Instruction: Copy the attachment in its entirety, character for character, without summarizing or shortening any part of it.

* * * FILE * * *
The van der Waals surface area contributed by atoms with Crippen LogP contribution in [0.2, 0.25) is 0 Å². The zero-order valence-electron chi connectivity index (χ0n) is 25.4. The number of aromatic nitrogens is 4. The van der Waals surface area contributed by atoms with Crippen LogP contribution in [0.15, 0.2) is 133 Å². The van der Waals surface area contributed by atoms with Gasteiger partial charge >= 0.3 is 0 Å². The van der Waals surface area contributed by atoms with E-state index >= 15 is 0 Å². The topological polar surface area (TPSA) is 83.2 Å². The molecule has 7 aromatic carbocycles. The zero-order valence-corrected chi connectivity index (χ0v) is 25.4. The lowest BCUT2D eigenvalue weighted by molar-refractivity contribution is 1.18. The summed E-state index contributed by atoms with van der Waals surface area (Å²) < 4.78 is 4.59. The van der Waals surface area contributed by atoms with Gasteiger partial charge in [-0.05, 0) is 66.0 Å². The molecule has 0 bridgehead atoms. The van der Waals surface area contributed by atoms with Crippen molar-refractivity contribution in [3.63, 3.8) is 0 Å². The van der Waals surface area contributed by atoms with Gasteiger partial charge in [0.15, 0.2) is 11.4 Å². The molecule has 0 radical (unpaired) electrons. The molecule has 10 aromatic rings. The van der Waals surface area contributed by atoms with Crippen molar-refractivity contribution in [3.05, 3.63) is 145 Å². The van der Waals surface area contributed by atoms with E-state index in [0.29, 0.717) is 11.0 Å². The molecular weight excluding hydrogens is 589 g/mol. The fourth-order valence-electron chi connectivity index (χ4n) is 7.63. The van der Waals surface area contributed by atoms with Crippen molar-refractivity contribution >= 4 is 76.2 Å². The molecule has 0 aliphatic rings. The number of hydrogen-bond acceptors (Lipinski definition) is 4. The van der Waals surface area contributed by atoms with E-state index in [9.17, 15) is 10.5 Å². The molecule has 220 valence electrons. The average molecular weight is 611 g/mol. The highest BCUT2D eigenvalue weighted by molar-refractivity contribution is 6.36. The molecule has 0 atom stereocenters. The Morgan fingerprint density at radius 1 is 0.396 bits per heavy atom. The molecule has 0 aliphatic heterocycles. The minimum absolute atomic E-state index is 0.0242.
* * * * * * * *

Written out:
The van der Waals surface area contributed by atoms with Crippen LogP contribution in [0.2, 0.25) is 0 Å². The zero-order valence-electron chi connectivity index (χ0n) is 25.4. The number of aromatic nitrogens is 4. The van der Waals surface area contributed by atoms with Crippen LogP contribution in [0.15, 0.2) is 133 Å². The van der Waals surface area contributed by atoms with Gasteiger partial charge >= 0.3 is 0 Å². The van der Waals surface area contributed by atoms with E-state index >= 15 is 0 Å². The topological polar surface area (TPSA) is 83.2 Å². The molecule has 7 aromatic carbocycles. The zero-order valence-corrected chi connectivity index (χ0v) is 25.4. The lowest BCUT2D eigenvalue weighted by molar-refractivity contribution is 1.18. The summed E-state index contributed by atoms with van der Waals surface area (Å²) < 4.78 is 4.59. The van der Waals surface area contributed by atoms with Gasteiger partial charge in [-0.05, 0) is 66.0 Å². The molecule has 0 bridgehead atoms. The van der Waals surface area contributed by atoms with Crippen molar-refractivity contribution in [3.63, 3.8) is 0 Å². The van der Waals surface area contributed by atoms with Gasteiger partial charge in [0.15, 0.2) is 11.4 Å². The molecule has 0 radical (unpaired) electrons. The molecule has 10 aromatic rings. The van der Waals surface area contributed by atoms with Crippen molar-refractivity contribution in [3.05, 3.63) is 145 Å². The van der Waals surface area contributed by atoms with E-state index in [0.29, 0.717) is 11.0 Å². The molecular weight excluding hydrogens is 589 g/mol. The fourth-order valence-electron chi connectivity index (χ4n) is 7.63. The van der Waals surface area contributed by atoms with Crippen molar-refractivity contribution >= 4 is 76.2 Å². The molecule has 0 aliphatic rings. The number of hydrogen-bond acceptors (Lipinski definition) is 4. The van der Waals surface area contributed by atoms with E-state index in [9.17, 15) is 10.5 Å². The molecule has 220 valence electrons. The average molecular weight is 611 g/mol. The highest BCUT2D eigenvalue weighted by molar-refractivity contribution is 6.36. The molecule has 0 atom stereocenters. The Morgan fingerprint density at radius 1 is 0.396 bits per heavy atom. The molecule has 0 aliphatic heterocycles. The minimum absolute atomic E-state index is 0.0242.